Anyway, I'd let Ubisoft more or less of the hook this time.

I do not even know what to say. Apart from that another pointless stupid controversy about absolutely irrelevant thing as game box art. These people are sure making difference.

I am astounded some people jumped to the same conclusion. Still the only effect this thing will have is higher sales because I am guessing the great majority of the people hearing this news don't think the cover is racist, kind of how Dragon's Crown promoted itself through that Kotaku "piece". It's more important than ever to have news that can't be twisted into negative publicity, especially since people will jump to the conclusion that the game is an abomination the first chance they get. For example the rumors of Dark Souls 2 having an easy mode or being made for casual players or being like Skyrim, which were completely false.

This is where companies need to step in and clarify things. Ideally Far Cry 4 should have been revealed at E3 to provide proper context for the images, but Ubisoft did fuck up there.

Casual Shinji:
I gonna have to absolve Ubisoft of all the blame here.

The cover was clearly depicting evil/corrupt dude sitting carelessly on a throne while oppressing a native/henchman. They're apparently to blame for not spelling it out, which says more about the times we live in. Where unless we're given "the full story" our minds automatically conclude that it must be advocating racism.

Same here, it was simple enough to figure out. Damn alarmists.

The funny thing is I've only really just seen the Limited edition cover until now. When I heard farcry 4 cover controversy and only seeing the picture of the white guy prim and proper looking in a pink suit surrounded by guns obviously most likely the bad guy after the cover of Farcry 3... I just thought everyone was upset about the villainizing of an homosexually male again. Hmm must have watched to much matpat.

I just sorta thought back to Far Cry 3's box art and just thought the main guy was the villain and that the guy he's dominating is possibly the player character. Given the depiction of pink suit looking like an asshole (one with style perhaps) I feel like I would have figured him being the villain even without knowing the previous games box art.

Part of the problem is there is a sub-set of people and sites who go out of their way to create these kinds of controversies. Places like Kotaku thrive on this kind of half-heard nonsense and many people seem all too eager to latch onto the next 'controversy' and wave some banners around without really thinking it through. The community also needs to learn that depicting controversial things is not automatically 'racist', just as the games industry needs to learn that if you are going to depict controversial things then it needs to be done with context and tact. It would be people like calling "12 years a slave" 'A racist movie'. It depicts racist actions yes but it does so in service of it's laudable goals.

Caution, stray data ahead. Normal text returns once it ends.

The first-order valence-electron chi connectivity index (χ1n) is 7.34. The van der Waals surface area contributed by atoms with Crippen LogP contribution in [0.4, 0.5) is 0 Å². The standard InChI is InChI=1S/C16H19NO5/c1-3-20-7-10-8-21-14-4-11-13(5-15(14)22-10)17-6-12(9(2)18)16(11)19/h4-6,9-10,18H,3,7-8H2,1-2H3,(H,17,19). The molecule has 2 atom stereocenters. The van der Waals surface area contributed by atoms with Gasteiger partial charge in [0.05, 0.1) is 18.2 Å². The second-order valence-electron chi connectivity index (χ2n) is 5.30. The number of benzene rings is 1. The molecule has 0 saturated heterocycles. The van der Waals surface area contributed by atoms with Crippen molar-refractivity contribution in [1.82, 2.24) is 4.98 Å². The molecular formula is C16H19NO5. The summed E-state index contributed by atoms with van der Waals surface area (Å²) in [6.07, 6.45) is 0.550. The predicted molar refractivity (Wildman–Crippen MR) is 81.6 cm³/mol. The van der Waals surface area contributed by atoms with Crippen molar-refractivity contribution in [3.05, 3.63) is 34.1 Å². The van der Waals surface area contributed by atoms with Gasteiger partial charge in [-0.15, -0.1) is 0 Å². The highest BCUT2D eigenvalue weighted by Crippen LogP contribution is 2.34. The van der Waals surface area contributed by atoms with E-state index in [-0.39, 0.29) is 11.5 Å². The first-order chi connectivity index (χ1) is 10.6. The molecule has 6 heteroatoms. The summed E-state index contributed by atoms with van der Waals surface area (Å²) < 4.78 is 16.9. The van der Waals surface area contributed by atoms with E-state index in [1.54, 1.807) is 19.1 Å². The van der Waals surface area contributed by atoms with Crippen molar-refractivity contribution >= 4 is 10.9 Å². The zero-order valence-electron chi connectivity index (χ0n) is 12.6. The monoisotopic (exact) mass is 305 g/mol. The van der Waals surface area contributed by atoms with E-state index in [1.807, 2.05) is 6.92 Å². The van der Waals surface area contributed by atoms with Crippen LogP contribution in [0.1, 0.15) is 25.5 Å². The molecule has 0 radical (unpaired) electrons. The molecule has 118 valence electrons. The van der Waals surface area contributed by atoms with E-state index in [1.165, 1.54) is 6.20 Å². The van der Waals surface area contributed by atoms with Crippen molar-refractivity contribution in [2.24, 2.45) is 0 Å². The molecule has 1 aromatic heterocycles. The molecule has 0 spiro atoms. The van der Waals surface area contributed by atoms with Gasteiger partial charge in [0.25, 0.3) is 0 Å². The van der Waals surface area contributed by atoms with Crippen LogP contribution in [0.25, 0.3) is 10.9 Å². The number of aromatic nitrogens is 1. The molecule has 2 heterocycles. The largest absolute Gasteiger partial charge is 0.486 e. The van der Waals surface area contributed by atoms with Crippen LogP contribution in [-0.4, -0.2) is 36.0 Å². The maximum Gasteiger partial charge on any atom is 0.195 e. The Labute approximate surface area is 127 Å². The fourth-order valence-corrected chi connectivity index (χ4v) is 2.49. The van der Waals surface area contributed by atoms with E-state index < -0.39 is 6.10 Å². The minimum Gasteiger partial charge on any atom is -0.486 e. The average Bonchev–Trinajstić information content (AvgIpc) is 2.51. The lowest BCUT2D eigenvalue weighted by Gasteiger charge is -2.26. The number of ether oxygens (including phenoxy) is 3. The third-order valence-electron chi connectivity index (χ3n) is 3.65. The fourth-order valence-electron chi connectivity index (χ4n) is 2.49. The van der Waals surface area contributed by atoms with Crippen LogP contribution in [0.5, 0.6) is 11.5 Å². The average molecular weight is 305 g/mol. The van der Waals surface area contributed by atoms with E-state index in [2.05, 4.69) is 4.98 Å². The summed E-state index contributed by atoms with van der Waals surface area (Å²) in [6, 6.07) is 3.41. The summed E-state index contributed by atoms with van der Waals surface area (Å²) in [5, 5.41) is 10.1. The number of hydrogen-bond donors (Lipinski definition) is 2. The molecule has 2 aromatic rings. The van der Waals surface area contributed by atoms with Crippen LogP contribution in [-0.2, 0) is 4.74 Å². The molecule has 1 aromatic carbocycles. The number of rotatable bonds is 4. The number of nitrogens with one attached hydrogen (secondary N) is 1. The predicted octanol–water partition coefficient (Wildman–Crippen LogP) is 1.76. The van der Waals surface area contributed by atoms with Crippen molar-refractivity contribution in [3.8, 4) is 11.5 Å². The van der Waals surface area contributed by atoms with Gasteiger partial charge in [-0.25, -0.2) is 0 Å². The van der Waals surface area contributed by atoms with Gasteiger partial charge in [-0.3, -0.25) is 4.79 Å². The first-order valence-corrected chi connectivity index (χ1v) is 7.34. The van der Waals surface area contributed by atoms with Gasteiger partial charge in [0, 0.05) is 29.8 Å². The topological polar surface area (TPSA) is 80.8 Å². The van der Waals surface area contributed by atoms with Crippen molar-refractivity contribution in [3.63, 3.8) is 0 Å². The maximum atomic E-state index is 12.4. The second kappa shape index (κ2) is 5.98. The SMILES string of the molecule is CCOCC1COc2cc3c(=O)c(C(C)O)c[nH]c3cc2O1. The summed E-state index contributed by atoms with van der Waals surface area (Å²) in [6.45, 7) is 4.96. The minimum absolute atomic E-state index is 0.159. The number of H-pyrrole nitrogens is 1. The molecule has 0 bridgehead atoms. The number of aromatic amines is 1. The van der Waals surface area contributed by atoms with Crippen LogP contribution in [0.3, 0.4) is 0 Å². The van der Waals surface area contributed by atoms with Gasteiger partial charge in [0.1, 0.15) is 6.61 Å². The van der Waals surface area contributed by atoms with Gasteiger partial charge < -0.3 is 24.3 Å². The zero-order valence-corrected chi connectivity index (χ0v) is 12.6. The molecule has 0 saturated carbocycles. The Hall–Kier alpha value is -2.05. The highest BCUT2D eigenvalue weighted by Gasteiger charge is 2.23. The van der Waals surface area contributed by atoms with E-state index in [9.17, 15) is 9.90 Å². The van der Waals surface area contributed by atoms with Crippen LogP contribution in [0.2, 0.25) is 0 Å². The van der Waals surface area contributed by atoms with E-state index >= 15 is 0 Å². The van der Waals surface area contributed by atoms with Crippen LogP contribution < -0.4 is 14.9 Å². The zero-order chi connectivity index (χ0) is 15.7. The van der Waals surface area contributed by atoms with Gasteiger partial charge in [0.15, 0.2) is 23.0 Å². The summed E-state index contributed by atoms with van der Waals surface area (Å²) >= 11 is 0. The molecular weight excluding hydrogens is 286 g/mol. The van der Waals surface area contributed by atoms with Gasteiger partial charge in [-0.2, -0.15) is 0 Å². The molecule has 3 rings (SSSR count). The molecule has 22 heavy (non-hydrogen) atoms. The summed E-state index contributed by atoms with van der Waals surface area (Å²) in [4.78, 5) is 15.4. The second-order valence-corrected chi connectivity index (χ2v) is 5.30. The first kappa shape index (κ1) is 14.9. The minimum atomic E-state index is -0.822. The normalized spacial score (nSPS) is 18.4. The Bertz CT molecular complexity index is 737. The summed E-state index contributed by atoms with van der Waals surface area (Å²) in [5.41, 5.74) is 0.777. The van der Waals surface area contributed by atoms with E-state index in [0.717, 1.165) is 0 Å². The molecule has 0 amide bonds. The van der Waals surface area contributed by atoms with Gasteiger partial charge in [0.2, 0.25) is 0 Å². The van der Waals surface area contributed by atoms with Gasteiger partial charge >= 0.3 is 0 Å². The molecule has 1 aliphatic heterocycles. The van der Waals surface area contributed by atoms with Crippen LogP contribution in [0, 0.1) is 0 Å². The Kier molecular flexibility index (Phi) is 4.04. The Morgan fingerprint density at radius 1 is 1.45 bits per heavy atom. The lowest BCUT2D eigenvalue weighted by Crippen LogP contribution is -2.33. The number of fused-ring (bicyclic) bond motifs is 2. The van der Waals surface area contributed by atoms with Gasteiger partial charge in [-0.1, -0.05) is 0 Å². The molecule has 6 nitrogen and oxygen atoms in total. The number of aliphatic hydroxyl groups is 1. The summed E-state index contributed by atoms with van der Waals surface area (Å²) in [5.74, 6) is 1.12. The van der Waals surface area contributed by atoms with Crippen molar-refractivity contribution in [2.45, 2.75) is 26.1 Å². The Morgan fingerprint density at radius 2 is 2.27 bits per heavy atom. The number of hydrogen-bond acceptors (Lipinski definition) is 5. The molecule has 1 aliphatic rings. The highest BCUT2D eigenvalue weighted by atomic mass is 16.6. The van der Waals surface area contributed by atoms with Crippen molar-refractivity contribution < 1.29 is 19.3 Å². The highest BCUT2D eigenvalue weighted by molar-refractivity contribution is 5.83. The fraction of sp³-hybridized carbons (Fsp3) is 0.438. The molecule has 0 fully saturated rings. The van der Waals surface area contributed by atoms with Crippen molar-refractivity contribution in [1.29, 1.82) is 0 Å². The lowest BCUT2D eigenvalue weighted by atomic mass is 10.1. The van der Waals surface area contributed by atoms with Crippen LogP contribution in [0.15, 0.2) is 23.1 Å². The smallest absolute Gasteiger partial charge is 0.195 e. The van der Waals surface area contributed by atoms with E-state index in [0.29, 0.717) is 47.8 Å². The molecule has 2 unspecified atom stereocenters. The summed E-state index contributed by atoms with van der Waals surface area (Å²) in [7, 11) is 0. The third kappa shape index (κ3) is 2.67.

It seems like everything is labeled sexist or racist by some people online. Like i said, i think this was largely due to a group of people who go looking for any kind of controversy online. I don't think a lot of those social justice warrior types know how to separate actual racism or sexism out anymore. It's banded about so often they get their hackles up over anything and everything.

Lastly i think that fact is making some people numb. It's the cry wolf effect, if you keep shouting everything is racist or sexist them you are just going to get tuned out. If you try and mobilize people over incredibly minor issues they are not going to want to associate with you when something worthy does happen. It cheapens the debate when people who just like controversy or want to look morally superior kick up dust over what is a very uncertain case of potential, potential racism.

Yeah, I was going to come in here and debate how people seem to find controversy wherever they look, and that you'd have to be looking for a racial undertone on purpose to find it... but it seems the posts before me handled that just fine.